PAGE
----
First of all it uses Ruby, which is a language that I love very much. The syntax is great and
very readable. the language is very powerful and allows you to do some very impressive feats.
Looking at Cocoa documentation and Objective C tutorials, you will find a lot of boilerplate
verbose code and archaic interfaces.
And if there is something Ruby community is allergic to its unnecessary boilerplate. So, as you
would expect, many of the Cocoa APIs have idiomatic Ruby wrappers. They reduce the amount
of code you need to write to use them by a whole lot.
Simple
and readable
Monday, June 24, 13
Another thing is that Ruby code is simpler and more readable as a whole. Objective C is a very
old language that also descends from C, so there is a lot of 'cruft' that was accumulated.
Apple is doing a great job of modernizing it lately, removing quite a bit of boilerplate code
that is no longer needed, but still, Objective C code is much less readable then Ruby, and
there is more of it. For example, in Objective C you need to declare interface for every class,
even if you only use it in a single place. in Ruby you just write your class.
REPL
Read Eval Print Loop
Monday, June 24, 13
Its hard to overstate the importance of Read-Eval-Print-Loop console (REPL). Its utility is
immediately obvious to anyone that programmed in a language that has it.
When you use RubyMotion you get a REPL with tab completion just like regular ruby's IRB. You
can poke inside your running application and call methods on your running application
objects while application is running. This is very very cool and improves the speed of
development quite a bit. Instead of recompiling for every simple change you can tweak things
from the console while the app is running until you are satisfied. Then you can incorporate
the changes into the source code.
There is a special REPL feature in RubyMotion that allows you to Command-click any UI
element in the emulator and have it’s context made available in the running console, I’m
going to show it to you later.
One of the biggest thing about RubyMotion is that it achieves all those cool things without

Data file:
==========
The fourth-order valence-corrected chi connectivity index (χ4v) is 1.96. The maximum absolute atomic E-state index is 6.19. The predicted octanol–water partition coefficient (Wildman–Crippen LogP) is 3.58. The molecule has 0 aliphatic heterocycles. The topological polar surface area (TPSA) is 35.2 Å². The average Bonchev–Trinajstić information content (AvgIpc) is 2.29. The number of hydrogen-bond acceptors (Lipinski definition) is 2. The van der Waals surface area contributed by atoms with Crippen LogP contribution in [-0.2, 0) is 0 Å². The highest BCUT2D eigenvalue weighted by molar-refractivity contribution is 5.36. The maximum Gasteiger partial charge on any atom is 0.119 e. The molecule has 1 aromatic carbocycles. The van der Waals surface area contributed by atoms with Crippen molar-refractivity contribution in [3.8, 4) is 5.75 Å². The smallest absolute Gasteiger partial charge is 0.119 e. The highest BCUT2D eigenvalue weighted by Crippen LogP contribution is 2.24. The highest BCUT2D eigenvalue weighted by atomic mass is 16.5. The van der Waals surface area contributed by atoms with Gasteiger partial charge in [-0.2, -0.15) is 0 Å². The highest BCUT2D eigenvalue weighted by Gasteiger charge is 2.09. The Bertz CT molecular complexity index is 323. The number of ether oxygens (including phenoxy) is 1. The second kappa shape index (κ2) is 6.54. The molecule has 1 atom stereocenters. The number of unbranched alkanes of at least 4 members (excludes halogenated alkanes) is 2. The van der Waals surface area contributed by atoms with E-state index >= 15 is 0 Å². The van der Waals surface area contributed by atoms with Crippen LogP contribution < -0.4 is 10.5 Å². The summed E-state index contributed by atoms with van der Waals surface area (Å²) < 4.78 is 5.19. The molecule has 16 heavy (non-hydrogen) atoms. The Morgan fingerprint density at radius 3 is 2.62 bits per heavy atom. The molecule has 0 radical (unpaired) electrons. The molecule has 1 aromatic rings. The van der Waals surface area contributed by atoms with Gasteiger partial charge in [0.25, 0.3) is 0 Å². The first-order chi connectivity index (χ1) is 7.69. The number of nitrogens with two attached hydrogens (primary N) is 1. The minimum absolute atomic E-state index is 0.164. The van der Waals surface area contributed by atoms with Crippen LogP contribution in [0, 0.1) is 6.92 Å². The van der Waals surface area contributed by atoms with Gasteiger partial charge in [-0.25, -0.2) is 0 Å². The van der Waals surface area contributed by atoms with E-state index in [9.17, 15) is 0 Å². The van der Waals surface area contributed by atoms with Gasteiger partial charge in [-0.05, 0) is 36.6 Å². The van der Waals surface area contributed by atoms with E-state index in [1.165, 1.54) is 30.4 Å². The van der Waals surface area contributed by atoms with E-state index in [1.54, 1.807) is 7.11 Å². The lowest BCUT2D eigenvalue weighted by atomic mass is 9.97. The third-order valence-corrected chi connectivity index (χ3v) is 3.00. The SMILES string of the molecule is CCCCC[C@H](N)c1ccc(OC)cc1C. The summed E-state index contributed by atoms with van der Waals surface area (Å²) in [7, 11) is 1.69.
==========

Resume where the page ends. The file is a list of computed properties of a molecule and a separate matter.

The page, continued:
sacrificing performance. It compiles your application to the native code that runs as fast as if
you were writing it in Objective C (with one caveat I’ll mention later).
workflow
Monday, June 24, 13
Another very important thing is the workflow.
As I already said I hate IDEs. I spent quite a bit of time configuring my command line tools
and editor. RubyMotion allows me to continue to use the same tools I use for writing web
applications with Rails to develop applications for OS X and iOS. There are no configuration
dialogs for the application, all is done through simple ruby configuration files just like in
Rails. There are no big xml files to sift through. And its trivial to see the difference between
versions in source control.
rake
Monday, June 24, 13
The whole workflow is built around Rake - ruby's excellent build management tool.
To compile and run app on the emulator you just type 'rake' and it does the rest.
rubygems
Monday, June 24, 13
Oh, and I can use Rubygems to manage your application libraries.
testing
Monday, June 24, 13
For various reasons most iOS developers do not use automated tests much. The tools exist,
but they are not as pervasive and advanced as in the Ruby land. And RubyMotion comes with
an Rspec like testing and UI automation framework that you can use to test your applications.
No more mindless clicking to test the most basic flows. You will of course still need to
actually use the app, but a lot of functionality can be tested by the framework, without human
intervention.
community
Monday, June 24, 13
In addition to already huge Objective C community, there is a new and growing RubyMotion
community. And Ruby developers are known to produce some pretty innovative libraries and
tools.
JoyBox
http://joybox.io
Monday, June 24, 13
For example, there is a library called JoyBox (http://joybox.io), which is a game wrapper for
RubyMotion. I suggest you find a JoyBox REPL demo video on Vimeo. its amazing how you can
do very impressive things with just a line of ruby.